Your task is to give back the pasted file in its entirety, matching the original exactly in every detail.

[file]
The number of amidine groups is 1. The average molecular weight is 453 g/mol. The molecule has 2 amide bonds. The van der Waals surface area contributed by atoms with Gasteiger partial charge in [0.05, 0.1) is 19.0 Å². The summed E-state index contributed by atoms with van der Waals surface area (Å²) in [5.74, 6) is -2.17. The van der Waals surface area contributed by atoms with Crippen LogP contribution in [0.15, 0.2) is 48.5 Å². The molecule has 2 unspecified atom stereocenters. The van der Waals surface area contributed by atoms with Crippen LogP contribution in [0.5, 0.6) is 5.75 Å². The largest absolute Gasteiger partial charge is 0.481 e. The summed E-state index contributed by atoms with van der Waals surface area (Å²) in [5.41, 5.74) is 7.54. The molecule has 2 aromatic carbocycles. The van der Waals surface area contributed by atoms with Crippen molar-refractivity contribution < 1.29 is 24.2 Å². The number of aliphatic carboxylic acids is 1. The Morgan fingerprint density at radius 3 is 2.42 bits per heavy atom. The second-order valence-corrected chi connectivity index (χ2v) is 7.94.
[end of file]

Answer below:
The number of amidine groups is 1. The average molecular weight is 453 g/mol. The molecule has 2 amide bonds. The van der Waals surface area contributed by atoms with Gasteiger partial charge in [0.05, 0.1) is 19.0 Å². The summed E-state index contributed by atoms with van der Waals surface area (Å²) in [5.74, 6) is -2.17. The van der Waals surface area contributed by atoms with Crippen LogP contribution in [0.15, 0.2) is 48.5 Å². The molecule has 2 unspecified atom stereocenters. The van der Waals surface area contributed by atoms with Crippen LogP contribution in [0.5, 0.6) is 5.75 Å². The largest absolute Gasteiger partial charge is 0.481 e. The summed E-state index contributed by atoms with van der Waals surface area (Å²) in [5.41, 5.74) is 7.54. The molecule has 2 aromatic carbocycles. The van der Waals surface area contributed by atoms with Crippen molar-refractivity contribution < 1.29 is 24.2 Å². The number of aliphatic carboxylic acids is 1. The Morgan fingerprint density at radius 3 is 2.42 bits per heavy atom. The second-order valence-corrected chi connectivity index (χ2v) is 7.94.